The Power of Positivity when Job Hunting & Applying

Looking at changing jobs can be one of the most stressful things we can do as an individual, and getting results, while looking for career move is not as easy as it may seem.

The answer may lie in you. Any good salesperson will tell you that people buy from people they like. Similarly, employers give jobs to people they like. Of course, you have to have the skills and experience as well, but when two or more candidates rank equally, the job is more likely to go to the person who formed the best relationship with the potential employer.

To make a good impression, you need to be positive and engaging.  Being positive is a vital pre-condition for your job search: if you feel negative or unenthusiastic, it could come across when you meet people, and they won’t buy you. Even providing any kind of constructive feedback can be received on a negative bias.

We all need different stimuli to help boost morale. For some, a few days break from the grind of job searching will do the trick. Others will find that a good workout in the gym, or regular sport, helps to re-energise and motivate them. Some people will find their positivity through spiritual means, or with the help of friends or colleagues. Or maybe a professional or career coach will help to keep you motivated and on track.

To help stay positive, remember your achievements. You should have a bank of achievements that you keep for your CV anyway, so that every time you apply for a job you can include those which are most relevant. These demonstrate what you do when you are performing at your best and could come from any area of your life: work, family or social. Reviewing this list can help you recall the mood of success.

Another technique to keep you motivated is to listen to your favourite music just before you make an important call, go into a meeting or interview, or even while you are writing a job application. We all know how important music can be for our mood: use it to your advantage while applying for jobs.

But remember, it doesn’t matter how positive you are, there will always be times when things go wrong. Motivation won’t solve everything. It’s important to understand that the current job market is fiercely competitive and, in many cases, a bit of a lottery. If you get turned down, it may be disappointing but it’s not always because there is something wrong with you – it’s just that someone else got lucky.

If you really do feel knocked back by a rejection, however, take a deep breath, get up and do something else to take your mind off it. You can’t always force an emotion to go away; you have to wait for your mood to lighten. Go back to your achievements, focus on what you do well and remind yourself that you are good. If you need to, find a shoulder to cry on – it can help.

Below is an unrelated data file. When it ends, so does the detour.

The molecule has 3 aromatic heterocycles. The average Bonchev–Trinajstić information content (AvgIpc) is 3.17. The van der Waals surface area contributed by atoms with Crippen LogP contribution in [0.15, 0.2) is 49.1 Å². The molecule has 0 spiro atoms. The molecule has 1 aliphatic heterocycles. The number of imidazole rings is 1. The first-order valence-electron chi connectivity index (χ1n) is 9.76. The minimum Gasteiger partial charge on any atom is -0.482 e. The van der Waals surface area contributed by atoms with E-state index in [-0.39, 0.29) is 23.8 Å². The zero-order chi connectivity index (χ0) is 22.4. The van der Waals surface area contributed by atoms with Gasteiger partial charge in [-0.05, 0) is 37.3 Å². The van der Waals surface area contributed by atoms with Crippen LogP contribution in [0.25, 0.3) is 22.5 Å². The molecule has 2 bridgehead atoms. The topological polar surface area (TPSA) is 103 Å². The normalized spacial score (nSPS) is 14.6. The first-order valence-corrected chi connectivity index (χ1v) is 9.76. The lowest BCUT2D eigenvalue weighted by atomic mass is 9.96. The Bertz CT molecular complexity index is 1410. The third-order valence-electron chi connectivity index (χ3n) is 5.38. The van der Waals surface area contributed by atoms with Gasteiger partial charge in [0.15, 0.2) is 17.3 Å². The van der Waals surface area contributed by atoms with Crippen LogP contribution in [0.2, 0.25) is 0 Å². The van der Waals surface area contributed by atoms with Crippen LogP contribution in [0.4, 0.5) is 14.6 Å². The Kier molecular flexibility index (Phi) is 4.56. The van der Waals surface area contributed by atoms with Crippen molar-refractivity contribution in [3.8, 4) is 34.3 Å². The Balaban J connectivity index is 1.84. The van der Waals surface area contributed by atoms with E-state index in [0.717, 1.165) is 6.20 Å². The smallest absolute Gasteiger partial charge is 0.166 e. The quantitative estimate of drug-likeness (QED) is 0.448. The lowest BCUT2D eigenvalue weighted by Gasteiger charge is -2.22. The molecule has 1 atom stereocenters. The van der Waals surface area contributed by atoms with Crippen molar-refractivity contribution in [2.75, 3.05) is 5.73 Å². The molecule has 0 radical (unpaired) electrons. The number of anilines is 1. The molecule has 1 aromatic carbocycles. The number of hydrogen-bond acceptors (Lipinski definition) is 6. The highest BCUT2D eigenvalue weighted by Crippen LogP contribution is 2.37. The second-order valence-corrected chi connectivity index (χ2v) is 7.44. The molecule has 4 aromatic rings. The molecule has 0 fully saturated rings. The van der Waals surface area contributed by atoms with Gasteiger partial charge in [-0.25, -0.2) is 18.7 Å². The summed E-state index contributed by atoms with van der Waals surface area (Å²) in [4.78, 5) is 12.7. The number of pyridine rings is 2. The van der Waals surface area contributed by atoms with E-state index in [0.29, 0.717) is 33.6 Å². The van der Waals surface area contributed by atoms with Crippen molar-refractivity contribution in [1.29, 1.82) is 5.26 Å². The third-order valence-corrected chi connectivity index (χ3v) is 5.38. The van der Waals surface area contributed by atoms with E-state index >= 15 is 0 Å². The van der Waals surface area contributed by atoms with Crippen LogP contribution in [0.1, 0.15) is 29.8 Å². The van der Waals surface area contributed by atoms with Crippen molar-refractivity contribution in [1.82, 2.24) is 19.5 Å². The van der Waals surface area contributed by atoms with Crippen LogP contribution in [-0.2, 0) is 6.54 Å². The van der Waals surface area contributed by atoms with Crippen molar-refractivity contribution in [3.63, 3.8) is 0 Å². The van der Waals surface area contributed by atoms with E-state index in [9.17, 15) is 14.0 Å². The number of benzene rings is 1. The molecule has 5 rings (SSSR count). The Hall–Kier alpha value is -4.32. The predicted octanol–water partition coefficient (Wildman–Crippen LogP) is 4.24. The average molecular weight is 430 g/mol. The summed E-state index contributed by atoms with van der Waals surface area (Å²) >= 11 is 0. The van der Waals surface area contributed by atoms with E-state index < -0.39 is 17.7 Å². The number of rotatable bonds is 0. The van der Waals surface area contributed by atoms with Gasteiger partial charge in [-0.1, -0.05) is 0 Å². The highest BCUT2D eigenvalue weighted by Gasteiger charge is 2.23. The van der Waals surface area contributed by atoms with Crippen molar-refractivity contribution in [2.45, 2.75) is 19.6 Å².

Staying positive is not always easy; in fact, it’s the hardest job search technique of all. It can feel artificial and pointless – and trying to stay positive and failing can even make you feel worse. But it’s critical that you don’t get bogged down by job seeking and that employers can see your motivation.

Building Extraordinary Relationships

Professional success is important to everyone, but still, success in business and in life means different things to different people.

But one fact is universal: Real success, the kind that exists on multiple levels, is impossible without building great relationships. Real success is impossible unless you treat other people with kindness, regard, and respect.

What Steps? I hear you ask:-

Take the hit – A customer gets mad. A stakeholder complains about poor service. A mutual friend feels slighted. Sometimes, whatever the issue and regardless of who is actually at fault, some people step in and take the hit. They’re willing to accept the criticism or abuse because they know they can handle it–and they know that maybe, just maybe, the other person can’t.

Few acts are more selfless than taking the undeserved hit. And few acts better cement a relationship.

Step in without being asked It’s easy to help when you’re asked. Most people will. Very few people offer help before they have been asked, even though most of the time that is when a little help will make the greatest impact. People who build extraordinary relationships pay close attention so they can tell when others are struggling. Then they offer to help, but not in a general, “Is there something I can do to help you?” way.

Instead they come up with specific ways they can help. That way they can push past the reflexive, “No, I’m okay…” objections. And they can roll up their sleeves and make a difference in another person’s life. Not because they want to build a better relationship, although that is certainly the result, but simply because they care.

Answer the question that is not asked – Where relationships are concerned, face value is usually without value. Often people will ask a different question than the one they really want answered. A colleague might ask you whether he should teach a class at a local college; what he really wants to talk about is how to take his life in a different direction.